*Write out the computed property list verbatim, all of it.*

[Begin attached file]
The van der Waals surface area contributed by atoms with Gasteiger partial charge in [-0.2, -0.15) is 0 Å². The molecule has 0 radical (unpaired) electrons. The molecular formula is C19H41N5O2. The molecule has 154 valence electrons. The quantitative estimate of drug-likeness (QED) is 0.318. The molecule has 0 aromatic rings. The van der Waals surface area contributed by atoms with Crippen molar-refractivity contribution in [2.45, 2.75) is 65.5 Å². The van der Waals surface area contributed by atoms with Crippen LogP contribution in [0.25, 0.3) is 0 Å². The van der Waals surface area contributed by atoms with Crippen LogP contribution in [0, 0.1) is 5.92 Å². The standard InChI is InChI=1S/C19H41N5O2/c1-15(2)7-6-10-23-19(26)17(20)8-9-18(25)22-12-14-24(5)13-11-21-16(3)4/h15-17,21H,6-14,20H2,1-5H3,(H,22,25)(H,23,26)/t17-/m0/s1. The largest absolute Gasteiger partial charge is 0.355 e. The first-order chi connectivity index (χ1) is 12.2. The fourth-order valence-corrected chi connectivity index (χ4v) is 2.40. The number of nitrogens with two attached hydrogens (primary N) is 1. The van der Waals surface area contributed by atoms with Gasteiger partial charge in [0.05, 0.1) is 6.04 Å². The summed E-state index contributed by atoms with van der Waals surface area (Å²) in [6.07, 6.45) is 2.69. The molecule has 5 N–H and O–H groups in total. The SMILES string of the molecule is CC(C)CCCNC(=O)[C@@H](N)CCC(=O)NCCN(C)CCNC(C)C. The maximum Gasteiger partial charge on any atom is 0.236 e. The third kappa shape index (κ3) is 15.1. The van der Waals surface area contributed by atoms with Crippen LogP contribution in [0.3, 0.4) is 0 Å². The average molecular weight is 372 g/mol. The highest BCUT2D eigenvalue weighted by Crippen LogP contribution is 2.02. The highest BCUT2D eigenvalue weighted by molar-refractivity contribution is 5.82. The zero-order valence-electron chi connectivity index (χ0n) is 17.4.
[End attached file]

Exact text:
The van der Waals surface area contributed by atoms with Gasteiger partial charge in [-0.2, -0.15) is 0 Å². The molecule has 0 radical (unpaired) electrons. The molecular formula is C19H41N5O2. The molecule has 154 valence electrons. The quantitative estimate of drug-likeness (QED) is 0.318. The molecule has 0 aromatic rings. The van der Waals surface area contributed by atoms with Crippen molar-refractivity contribution in [2.45, 2.75) is 65.5 Å². The van der Waals surface area contributed by atoms with Crippen LogP contribution in [0.25, 0.3) is 0 Å². The van der Waals surface area contributed by atoms with Crippen LogP contribution in [0, 0.1) is 5.92 Å². The standard InChI is InChI=1S/C19H41N5O2/c1-15(2)7-6-10-23-19(26)17(20)8-9-18(25)22-12-14-24(5)13-11-21-16(3)4/h15-17,21H,6-14,20H2,1-5H3,(H,22,25)(H,23,26)/t17-/m0/s1. The largest absolute Gasteiger partial charge is 0.355 e. The first-order chi connectivity index (χ1) is 12.2. The fourth-order valence-corrected chi connectivity index (χ4v) is 2.40. The number of nitrogens with two attached hydrogens (primary N) is 1. The van der Waals surface area contributed by atoms with Gasteiger partial charge in [0.05, 0.1) is 6.04 Å². The summed E-state index contributed by atoms with van der Waals surface area (Å²) in [6.07, 6.45) is 2.69. The molecule has 5 N–H and O–H groups in total. The SMILES string of the molecule is CC(C)CCCNC(=O)[C@@H](N)CCC(=O)NCCN(C)CCNC(C)C. The maximum Gasteiger partial charge on any atom is 0.236 e. The third kappa shape index (κ3) is 15.1. The van der Waals surface area contributed by atoms with Crippen LogP contribution in [0.3, 0.4) is 0 Å². The average molecular weight is 372 g/mol. The highest BCUT2D eigenvalue weighted by Crippen LogP contribution is 2.02. The highest BCUT2D eigenvalue weighted by molar-refractivity contribution is 5.82. The zero-order valence-electron chi connectivity index (χ0n) is 17.4.